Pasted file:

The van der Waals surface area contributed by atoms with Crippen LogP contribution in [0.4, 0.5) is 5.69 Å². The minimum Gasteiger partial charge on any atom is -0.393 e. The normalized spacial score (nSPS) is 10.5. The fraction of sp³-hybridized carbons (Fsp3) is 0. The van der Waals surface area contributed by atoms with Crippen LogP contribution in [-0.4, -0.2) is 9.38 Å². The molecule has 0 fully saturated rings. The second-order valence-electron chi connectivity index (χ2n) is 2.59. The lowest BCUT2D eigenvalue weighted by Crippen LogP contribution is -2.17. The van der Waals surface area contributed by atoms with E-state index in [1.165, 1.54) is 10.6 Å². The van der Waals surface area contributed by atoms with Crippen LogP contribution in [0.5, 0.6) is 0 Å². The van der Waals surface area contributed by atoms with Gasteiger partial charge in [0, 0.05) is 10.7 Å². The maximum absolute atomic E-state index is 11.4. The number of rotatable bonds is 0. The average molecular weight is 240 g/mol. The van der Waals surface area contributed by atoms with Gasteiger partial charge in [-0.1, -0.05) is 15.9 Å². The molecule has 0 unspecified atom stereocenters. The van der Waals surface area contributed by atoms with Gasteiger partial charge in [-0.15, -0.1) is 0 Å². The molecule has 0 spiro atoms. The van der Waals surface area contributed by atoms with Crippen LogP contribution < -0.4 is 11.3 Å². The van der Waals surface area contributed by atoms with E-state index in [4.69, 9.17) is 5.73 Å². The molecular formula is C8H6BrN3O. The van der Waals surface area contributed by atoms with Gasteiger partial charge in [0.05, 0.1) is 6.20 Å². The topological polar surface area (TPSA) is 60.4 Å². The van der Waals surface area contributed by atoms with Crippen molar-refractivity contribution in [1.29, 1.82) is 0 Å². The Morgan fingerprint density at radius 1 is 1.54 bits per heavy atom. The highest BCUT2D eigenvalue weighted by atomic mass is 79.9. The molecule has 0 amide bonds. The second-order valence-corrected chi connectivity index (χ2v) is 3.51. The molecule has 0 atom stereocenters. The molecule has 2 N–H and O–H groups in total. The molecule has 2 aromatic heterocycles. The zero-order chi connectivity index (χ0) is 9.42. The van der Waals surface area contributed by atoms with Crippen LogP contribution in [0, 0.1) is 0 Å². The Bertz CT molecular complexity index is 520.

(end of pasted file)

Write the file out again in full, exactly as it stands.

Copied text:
The van der Waals surface area contributed by atoms with Crippen LogP contribution in [0.4, 0.5) is 5.69 Å². The minimum Gasteiger partial charge on any atom is -0.393 e. The normalized spacial score (nSPS) is 10.5. The fraction of sp³-hybridized carbons (Fsp3) is 0. The van der Waals surface area contributed by atoms with Crippen LogP contribution in [-0.4, -0.2) is 9.38 Å². The molecule has 0 fully saturated rings. The second-order valence-electron chi connectivity index (χ2n) is 2.59. The lowest BCUT2D eigenvalue weighted by Crippen LogP contribution is -2.17. The van der Waals surface area contributed by atoms with E-state index in [1.165, 1.54) is 10.6 Å². The van der Waals surface area contributed by atoms with Crippen LogP contribution in [0.5, 0.6) is 0 Å². The van der Waals surface area contributed by atoms with Gasteiger partial charge in [0, 0.05) is 10.7 Å². The maximum absolute atomic E-state index is 11.4. The number of rotatable bonds is 0. The average molecular weight is 240 g/mol. The van der Waals surface area contributed by atoms with Gasteiger partial charge in [-0.1, -0.05) is 15.9 Å². The molecule has 0 unspecified atom stereocenters. The van der Waals surface area contributed by atoms with Gasteiger partial charge in [-0.15, -0.1) is 0 Å². The molecule has 0 spiro atoms. The van der Waals surface area contributed by atoms with Crippen LogP contribution < -0.4 is 11.3 Å². The van der Waals surface area contributed by atoms with E-state index in [4.69, 9.17) is 5.73 Å². The molecular formula is C8H6BrN3O. The van der Waals surface area contributed by atoms with Gasteiger partial charge in [0.05, 0.1) is 6.20 Å². The topological polar surface area (TPSA) is 60.4 Å². The van der Waals surface area contributed by atoms with Crippen molar-refractivity contribution in [1.29, 1.82) is 0 Å². The Morgan fingerprint density at radius 1 is 1.54 bits per heavy atom. The highest BCUT2D eigenvalue weighted by atomic mass is 79.9. The molecule has 0 amide bonds. The second-order valence-corrected chi connectivity index (χ2v) is 3.51. The molecule has 0 atom stereocenters. The molecule has 2 N–H and O–H groups in total. The molecule has 2 aromatic heterocycles. The zero-order chi connectivity index (χ0) is 9.42. The van der Waals surface area contributed by atoms with Crippen LogP contribution in [0, 0.1) is 0 Å². The Bertz CT molecular complexity index is 520.